I certainly blame the consumers, too. I live in a happy little subculture where mainstream stuff like this is actually kinda foreign, worth a survey and read just to find out what's out there, but most people do tend to just buy the easiest thing that comes along that's vaguely entertaining as far as I can tell. So many people seem to take the stereotypes to heart (and I can feel a bit of a subconscious pull that I definitely have to stay aware of to keep from being sucked into some vicious feminine stereotypes. It's not just me either.)

I wonder how possible it is to slip characters like these into comics -- mainstream, parody and otherwise -- and see what happens. I'd suspect that there's some good possibilities.

As far as parody, there's always Hothead Paisan. Not your every day comic hero, that's for sure.
Aug. 26th, 2007 03:11 pm (UTC)
the problem (and one of the linked to posts actually said so explicitly) is that it's almost completely based on the premise that men should look powerful and women should look fuckable.
Jul. 11th, 2008 11:08 am (UTC)
I think if even a few feminist women believe men should not identify as feminists, men who really do care about the people of women will defer to those few feminist women’s judgment, and will continue to work on behalf of the interests of the people of women regardless.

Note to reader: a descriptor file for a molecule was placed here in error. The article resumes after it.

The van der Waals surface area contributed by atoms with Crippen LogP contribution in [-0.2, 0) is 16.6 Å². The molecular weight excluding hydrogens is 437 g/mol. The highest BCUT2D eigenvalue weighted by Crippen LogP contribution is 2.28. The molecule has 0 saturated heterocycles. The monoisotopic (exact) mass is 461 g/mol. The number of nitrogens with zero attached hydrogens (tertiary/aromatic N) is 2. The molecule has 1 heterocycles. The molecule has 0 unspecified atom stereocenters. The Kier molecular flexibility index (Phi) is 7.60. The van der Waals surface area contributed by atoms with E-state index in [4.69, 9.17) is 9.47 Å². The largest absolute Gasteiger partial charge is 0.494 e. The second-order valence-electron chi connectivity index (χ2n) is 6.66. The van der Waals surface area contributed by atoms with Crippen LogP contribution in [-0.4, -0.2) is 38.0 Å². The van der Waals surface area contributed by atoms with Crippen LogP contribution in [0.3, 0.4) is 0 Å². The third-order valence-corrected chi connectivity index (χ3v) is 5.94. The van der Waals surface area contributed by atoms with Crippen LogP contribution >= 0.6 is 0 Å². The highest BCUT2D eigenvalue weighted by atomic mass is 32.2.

Jul. 11th, 2008 02:32 pm (UTC)
Aug. 26th, 2007 02:20 pm (UTC)
This is both disturbing and hilarious. Thanks for all the links.
Oct. 9th, 2008 04:54 pm (UTC)
That is extraordinarily disturbing and hilarious at the same time. I'm not sure whether I'm crying because it's so close to reality or because it's so morbidly absurd.
Oct. 17th, 2008 07:51 am (UTC)
Both disturbing and hilarious at the same time :) Just have to remember to clear the cache after this one.
Aug. 26th, 2007 02:30 pm (UTC)
On the subject of drawing the body, including breasts:


And breasts specifically: